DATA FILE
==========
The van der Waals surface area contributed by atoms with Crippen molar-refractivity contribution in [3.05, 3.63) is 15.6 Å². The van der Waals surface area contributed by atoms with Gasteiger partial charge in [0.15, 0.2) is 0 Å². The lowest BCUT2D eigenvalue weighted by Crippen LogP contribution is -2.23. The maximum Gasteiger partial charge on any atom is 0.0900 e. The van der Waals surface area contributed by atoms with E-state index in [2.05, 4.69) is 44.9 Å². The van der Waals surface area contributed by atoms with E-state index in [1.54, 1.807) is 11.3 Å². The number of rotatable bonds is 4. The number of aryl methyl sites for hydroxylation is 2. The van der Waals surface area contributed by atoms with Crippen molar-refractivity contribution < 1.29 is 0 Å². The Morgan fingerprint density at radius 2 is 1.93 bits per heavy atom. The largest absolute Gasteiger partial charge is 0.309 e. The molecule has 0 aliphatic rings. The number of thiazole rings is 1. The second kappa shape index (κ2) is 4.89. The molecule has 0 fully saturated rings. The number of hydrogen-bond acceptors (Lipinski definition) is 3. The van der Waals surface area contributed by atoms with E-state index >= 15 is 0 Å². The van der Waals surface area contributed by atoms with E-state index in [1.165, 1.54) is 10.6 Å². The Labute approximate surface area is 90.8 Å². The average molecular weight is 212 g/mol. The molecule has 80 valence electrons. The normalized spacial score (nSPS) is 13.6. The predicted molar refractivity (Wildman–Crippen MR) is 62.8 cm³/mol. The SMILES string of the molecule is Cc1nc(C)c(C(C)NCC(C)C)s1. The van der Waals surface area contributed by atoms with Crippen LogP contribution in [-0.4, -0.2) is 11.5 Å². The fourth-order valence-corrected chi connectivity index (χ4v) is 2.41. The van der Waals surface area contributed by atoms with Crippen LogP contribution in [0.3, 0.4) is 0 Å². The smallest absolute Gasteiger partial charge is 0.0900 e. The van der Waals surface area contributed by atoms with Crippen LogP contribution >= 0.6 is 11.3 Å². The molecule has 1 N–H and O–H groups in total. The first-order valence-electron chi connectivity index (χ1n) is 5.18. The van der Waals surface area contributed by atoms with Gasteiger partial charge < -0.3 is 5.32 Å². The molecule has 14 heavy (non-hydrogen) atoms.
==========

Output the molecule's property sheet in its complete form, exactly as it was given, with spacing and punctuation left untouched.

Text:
The van der Waals surface area contributed by atoms with Crippen molar-refractivity contribution in [3.05, 3.63) is 15.6 Å². The van der Waals surface area contributed by atoms with Gasteiger partial charge in [0.15, 0.2) is 0 Å². The lowest BCUT2D eigenvalue weighted by Crippen LogP contribution is -2.23. The maximum Gasteiger partial charge on any atom is 0.0900 e. The van der Waals surface area contributed by atoms with E-state index in [2.05, 4.69) is 44.9 Å². The van der Waals surface area contributed by atoms with E-state index in [1.54, 1.807) is 11.3 Å². The number of rotatable bonds is 4. The number of aryl methyl sites for hydroxylation is 2. The van der Waals surface area contributed by atoms with Crippen molar-refractivity contribution < 1.29 is 0 Å². The Morgan fingerprint density at radius 2 is 1.93 bits per heavy atom. The largest absolute Gasteiger partial charge is 0.309 e. The molecule has 0 aliphatic rings. The number of thiazole rings is 1. The second kappa shape index (κ2) is 4.89. The molecule has 0 fully saturated rings. The number of hydrogen-bond acceptors (Lipinski definition) is 3. The van der Waals surface area contributed by atoms with E-state index >= 15 is 0 Å². The van der Waals surface area contributed by atoms with E-state index in [1.165, 1.54) is 10.6 Å². The Labute approximate surface area is 90.8 Å². The average molecular weight is 212 g/mol. The molecule has 80 valence electrons. The normalized spacial score (nSPS) is 13.6. The predicted molar refractivity (Wildman–Crippen MR) is 62.8 cm³/mol. The SMILES string of the molecule is Cc1nc(C)c(C(C)NCC(C)C)s1. The van der Waals surface area contributed by atoms with Crippen LogP contribution in [-0.4, -0.2) is 11.5 Å². The fourth-order valence-corrected chi connectivity index (χ4v) is 2.41. The van der Waals surface area contributed by atoms with Crippen LogP contribution in [0.3, 0.4) is 0 Å². The smallest absolute Gasteiger partial charge is 0.0900 e. The van der Waals surface area contributed by atoms with Crippen LogP contribution >= 0.6 is 11.3 Å². The molecule has 1 N–H and O–H groups in total. The first-order valence-electron chi connectivity index (χ1n) is 5.18. The van der Waals surface area contributed by atoms with Gasteiger partial charge < -0.3 is 5.32 Å². The molecule has 14 heavy (non-hydrogen) atoms.